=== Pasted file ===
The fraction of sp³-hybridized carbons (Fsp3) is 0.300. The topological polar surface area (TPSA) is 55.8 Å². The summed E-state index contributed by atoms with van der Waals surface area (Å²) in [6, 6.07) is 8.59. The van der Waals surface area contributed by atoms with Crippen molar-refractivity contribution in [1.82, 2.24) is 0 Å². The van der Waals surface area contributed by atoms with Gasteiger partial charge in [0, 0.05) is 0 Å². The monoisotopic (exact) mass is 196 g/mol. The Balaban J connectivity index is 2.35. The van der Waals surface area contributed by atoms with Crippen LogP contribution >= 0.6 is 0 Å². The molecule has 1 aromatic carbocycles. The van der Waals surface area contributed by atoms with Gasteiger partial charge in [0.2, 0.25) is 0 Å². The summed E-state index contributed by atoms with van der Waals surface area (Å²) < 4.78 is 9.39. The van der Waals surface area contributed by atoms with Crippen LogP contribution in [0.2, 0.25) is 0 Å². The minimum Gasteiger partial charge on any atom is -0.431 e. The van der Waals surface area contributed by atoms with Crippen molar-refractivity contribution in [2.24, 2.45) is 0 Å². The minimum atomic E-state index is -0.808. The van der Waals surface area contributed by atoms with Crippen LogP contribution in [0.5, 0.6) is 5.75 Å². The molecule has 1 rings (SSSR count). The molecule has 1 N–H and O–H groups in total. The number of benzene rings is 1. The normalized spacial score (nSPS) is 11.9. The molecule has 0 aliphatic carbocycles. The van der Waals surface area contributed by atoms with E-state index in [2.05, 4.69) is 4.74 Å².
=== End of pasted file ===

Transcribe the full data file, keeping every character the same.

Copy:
The fraction of sp³-hybridized carbons (Fsp3) is 0.300. The topological polar surface area (TPSA) is 55.8 Å². The summed E-state index contributed by atoms with van der Waals surface area (Å²) in [6, 6.07) is 8.59. The van der Waals surface area contributed by atoms with Crippen molar-refractivity contribution in [1.82, 2.24) is 0 Å². The van der Waals surface area contributed by atoms with Gasteiger partial charge in [0, 0.05) is 0 Å². The monoisotopic (exact) mass is 196 g/mol. The Balaban J connectivity index is 2.35. The van der Waals surface area contributed by atoms with Crippen LogP contribution >= 0.6 is 0 Å². The molecule has 1 aromatic carbocycles. The van der Waals surface area contributed by atoms with Gasteiger partial charge in [0.2, 0.25) is 0 Å². The summed E-state index contributed by atoms with van der Waals surface area (Å²) < 4.78 is 9.39. The van der Waals surface area contributed by atoms with Crippen LogP contribution in [0.2, 0.25) is 0 Å². The minimum Gasteiger partial charge on any atom is -0.431 e. The van der Waals surface area contributed by atoms with Crippen molar-refractivity contribution in [2.24, 2.45) is 0 Å². The minimum atomic E-state index is -0.808. The van der Waals surface area contributed by atoms with Crippen LogP contribution in [0.5, 0.6) is 5.75 Å². The molecule has 1 rings (SSSR count). The molecule has 1 N–H and O–H groups in total. The number of benzene rings is 1. The normalized spacial score (nSPS) is 11.9. The molecule has 0 aliphatic carbocycles. The van der Waals surface area contributed by atoms with E-state index in [2.05, 4.69) is 4.74 Å².